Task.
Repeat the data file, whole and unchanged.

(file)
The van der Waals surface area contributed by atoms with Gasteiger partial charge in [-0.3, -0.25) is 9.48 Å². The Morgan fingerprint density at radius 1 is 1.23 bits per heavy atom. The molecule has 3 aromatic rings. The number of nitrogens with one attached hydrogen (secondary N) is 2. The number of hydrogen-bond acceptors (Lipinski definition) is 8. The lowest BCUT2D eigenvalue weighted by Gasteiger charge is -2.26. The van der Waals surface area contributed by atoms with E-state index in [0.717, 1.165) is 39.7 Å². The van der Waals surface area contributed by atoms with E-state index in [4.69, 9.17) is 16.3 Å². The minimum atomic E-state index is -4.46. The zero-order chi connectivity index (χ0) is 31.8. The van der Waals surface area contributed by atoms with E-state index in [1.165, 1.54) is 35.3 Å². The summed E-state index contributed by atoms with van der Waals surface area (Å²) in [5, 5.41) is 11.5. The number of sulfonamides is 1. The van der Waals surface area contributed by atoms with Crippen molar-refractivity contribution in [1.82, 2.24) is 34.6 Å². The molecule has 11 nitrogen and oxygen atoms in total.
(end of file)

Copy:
The van der Waals surface area contributed by atoms with Gasteiger partial charge in [-0.3, -0.25) is 9.48 Å². The Morgan fingerprint density at radius 1 is 1.23 bits per heavy atom. The molecule has 3 aromatic rings. The number of nitrogens with one attached hydrogen (secondary N) is 2. The number of hydrogen-bond acceptors (Lipinski definition) is 8. The lowest BCUT2D eigenvalue weighted by Gasteiger charge is -2.26. The van der Waals surface area contributed by atoms with E-state index in [0.717, 1.165) is 39.7 Å². The van der Waals surface area contributed by atoms with E-state index in [4.69, 9.17) is 16.3 Å². The minimum atomic E-state index is -4.46. The zero-order chi connectivity index (χ0) is 31.8. The van der Waals surface area contributed by atoms with E-state index in [1.165, 1.54) is 35.3 Å². The summed E-state index contributed by atoms with van der Waals surface area (Å²) in [5, 5.41) is 11.5. The number of sulfonamides is 1. The van der Waals surface area contributed by atoms with Crippen molar-refractivity contribution in [1.82, 2.24) is 34.6 Å². The molecule has 11 nitrogen and oxygen atoms in total.